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Eve Peri Modernist Abstract Oil on Canvas

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Eve Peri Modernist Abstract Oil on Canvas
$4500.00

Eve Peri - Abstract oil on canvas

Circa - 1950 to 1960

Image - 20" x 26 1/2"

Eve Peri: September 25, 1897 - March 4, 1966 Place of Birth: Bangor, Maine, United States Place of Death: Philadelphia, Pennsylvania, United States

Places of Residence: New York, NY, United States, Mexico

Influenced by Henri Matisse, Zeual Higley Gurnsey

Work Type/Media: Drawings and prints, painting, textiles and clothing

Artistic Roles: Collagist, Designer, Embroiderer, Needleworker, Painter, Self-taught Artist, Textile Artist, Watercolorist

Style: Abstraction

Earliest exhibition: Delphic Gallery, New York, NY, USA (1937)

Artist retrospectives: Eve Peri: A Modernist Spirit, Albin I. Kuhn Library and Gallery, University of Maryland Baltimore County, Baltimore, MD, USA (1996) Eve Peri: A Retrospective in Painting, Collage, and Fabric, Comfort Gallery, Haverford College, Haverford, PA, USA (1991) Eve Peri: A Retrospective, Lawrence Olivier Gallery, Philadelphia, PA, USA (1982)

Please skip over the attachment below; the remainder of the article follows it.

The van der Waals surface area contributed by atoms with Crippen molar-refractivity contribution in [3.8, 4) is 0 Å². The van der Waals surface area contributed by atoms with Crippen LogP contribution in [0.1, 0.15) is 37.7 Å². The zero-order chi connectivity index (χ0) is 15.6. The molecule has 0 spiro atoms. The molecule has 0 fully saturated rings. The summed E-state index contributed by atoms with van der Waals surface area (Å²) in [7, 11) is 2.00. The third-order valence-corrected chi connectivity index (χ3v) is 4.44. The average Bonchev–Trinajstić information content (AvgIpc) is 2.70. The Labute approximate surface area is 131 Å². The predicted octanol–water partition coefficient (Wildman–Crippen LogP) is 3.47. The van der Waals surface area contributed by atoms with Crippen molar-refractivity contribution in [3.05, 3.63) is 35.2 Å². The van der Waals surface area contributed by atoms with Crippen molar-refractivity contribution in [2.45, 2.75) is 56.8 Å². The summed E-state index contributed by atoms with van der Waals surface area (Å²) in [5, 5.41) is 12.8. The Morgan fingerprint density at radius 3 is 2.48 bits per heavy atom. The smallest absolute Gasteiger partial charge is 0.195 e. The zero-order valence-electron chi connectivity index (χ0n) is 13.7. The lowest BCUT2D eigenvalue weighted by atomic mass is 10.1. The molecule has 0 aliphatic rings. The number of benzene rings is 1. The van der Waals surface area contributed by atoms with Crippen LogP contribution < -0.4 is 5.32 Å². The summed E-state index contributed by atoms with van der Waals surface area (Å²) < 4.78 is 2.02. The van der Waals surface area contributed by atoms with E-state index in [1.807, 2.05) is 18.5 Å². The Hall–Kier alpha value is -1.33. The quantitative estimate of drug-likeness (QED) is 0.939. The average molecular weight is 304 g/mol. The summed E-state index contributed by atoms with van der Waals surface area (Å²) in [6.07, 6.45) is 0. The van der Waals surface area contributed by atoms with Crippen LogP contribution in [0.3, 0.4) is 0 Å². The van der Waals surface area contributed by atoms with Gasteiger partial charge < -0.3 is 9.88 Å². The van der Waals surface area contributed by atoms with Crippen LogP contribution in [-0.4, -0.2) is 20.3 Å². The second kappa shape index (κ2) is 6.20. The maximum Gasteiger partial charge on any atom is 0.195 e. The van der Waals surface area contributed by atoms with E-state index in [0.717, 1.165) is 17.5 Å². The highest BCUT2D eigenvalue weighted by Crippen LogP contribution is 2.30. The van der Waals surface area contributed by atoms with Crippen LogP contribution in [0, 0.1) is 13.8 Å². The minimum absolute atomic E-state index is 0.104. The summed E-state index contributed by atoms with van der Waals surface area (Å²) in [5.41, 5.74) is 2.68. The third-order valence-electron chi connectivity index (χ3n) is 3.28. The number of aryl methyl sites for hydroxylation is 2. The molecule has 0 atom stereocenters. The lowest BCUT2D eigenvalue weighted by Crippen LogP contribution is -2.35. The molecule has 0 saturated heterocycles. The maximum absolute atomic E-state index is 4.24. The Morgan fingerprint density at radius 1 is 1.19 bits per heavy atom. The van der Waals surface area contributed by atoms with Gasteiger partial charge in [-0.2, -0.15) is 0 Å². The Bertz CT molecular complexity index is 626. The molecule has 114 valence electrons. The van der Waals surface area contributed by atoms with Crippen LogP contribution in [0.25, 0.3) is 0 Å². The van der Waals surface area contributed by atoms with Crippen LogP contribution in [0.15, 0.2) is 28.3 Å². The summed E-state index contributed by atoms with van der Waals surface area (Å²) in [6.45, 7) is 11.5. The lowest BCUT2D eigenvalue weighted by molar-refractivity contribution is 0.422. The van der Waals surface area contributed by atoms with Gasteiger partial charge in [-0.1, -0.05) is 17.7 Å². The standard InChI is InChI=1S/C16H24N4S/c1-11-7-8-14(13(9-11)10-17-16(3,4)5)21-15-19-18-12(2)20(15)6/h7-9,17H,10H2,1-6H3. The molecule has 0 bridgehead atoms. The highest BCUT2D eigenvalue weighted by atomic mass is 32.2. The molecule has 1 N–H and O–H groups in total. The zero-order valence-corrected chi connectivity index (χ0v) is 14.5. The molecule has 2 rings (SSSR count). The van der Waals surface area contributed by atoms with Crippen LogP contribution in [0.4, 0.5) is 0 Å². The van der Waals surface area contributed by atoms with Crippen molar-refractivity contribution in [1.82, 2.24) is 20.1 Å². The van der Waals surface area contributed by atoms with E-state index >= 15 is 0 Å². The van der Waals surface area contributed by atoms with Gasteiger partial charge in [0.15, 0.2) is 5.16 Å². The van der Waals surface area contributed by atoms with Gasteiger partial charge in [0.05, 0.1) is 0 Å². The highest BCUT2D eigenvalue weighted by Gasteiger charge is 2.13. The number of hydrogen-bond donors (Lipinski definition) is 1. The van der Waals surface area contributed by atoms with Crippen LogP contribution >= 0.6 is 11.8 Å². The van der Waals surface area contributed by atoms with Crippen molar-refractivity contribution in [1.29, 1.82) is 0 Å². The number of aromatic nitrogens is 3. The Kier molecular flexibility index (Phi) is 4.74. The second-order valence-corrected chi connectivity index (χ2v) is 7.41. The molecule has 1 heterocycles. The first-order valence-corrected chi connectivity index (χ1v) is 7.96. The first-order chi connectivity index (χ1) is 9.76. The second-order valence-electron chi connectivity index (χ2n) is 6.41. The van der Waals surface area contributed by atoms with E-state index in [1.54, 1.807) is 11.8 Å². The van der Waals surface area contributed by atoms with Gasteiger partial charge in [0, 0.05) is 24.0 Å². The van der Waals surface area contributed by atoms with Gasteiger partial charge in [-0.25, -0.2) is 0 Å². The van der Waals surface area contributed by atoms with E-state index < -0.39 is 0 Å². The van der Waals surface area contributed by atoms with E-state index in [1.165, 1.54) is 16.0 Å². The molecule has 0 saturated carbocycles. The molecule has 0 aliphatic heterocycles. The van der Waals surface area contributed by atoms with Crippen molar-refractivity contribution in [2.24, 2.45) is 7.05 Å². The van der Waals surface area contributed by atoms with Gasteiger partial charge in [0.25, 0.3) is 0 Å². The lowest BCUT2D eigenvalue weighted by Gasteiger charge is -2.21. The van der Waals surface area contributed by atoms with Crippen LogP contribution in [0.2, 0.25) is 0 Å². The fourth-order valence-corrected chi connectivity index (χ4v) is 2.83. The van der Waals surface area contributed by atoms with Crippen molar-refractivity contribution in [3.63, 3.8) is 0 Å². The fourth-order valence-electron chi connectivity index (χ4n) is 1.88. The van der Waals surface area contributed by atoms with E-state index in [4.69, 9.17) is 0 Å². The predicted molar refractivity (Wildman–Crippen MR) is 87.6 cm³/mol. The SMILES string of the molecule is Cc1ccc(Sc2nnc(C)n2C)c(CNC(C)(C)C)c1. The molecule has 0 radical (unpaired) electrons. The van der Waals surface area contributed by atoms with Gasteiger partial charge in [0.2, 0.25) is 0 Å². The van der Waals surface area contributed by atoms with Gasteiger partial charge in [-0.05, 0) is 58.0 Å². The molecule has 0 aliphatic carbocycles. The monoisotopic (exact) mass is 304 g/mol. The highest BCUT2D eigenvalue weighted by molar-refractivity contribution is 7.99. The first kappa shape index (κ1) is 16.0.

Artist's Biography: Born in Bangor, Maine in 1897, Eve Peri learned to sew at an early age. After an early marriage and divorce, Peri moved to Mexico where she had a special-order embroidery business. Influenced by the work of Henri Matisse, she embroidered colorful designs on garments, many of which her clients prized too highly to wear and instead framed as wall hangings. In 1931, realizing her own creative talent, and desiring to expand her work as an embroiderer, Peri decided to become an artist. Peri married Columbian designer and painter Alfonso Umaña Mendez, and together they set up a workshop that produced hand-woven fabrics with modern designs for interiors, theater, and fashion. During the 1930s, deeply influenced by the vibrant colors of Mexico, she also created images of stylized birds, animals, and plants in flat compositions in watercolor on tissue. In 1939, Peri divorced her husband and made her first trip to Paris where her interest in the history of formal embroidery lead her to make a detailed study of the Mathilde Scroll. Her adherence to the tradition of embroidery technique, coupled with her bold colors and creative imagery, culminated in masterfully crafted modernist designs as she continued to experiment with found fabrics and embroidery. Peri left Paris for New York where she continued working with found textile appliqué. She participated in a number of gallery exhibitions and in 1949 exhibited her “Fabric Forms” at the Philadelphia Art Alliance and the Detroit Institute of Art. During the late 1950s and early 1960s Peri traveled to Switzerland, Belgium, England, Paris, Basil, Dover, and Rome where she continued collecting textiles for her compositions. Peri moved to Philadelphia in 1964, and opened a store in New Hope featuring her wall hangings, collages, and other household items. She died in 1966.



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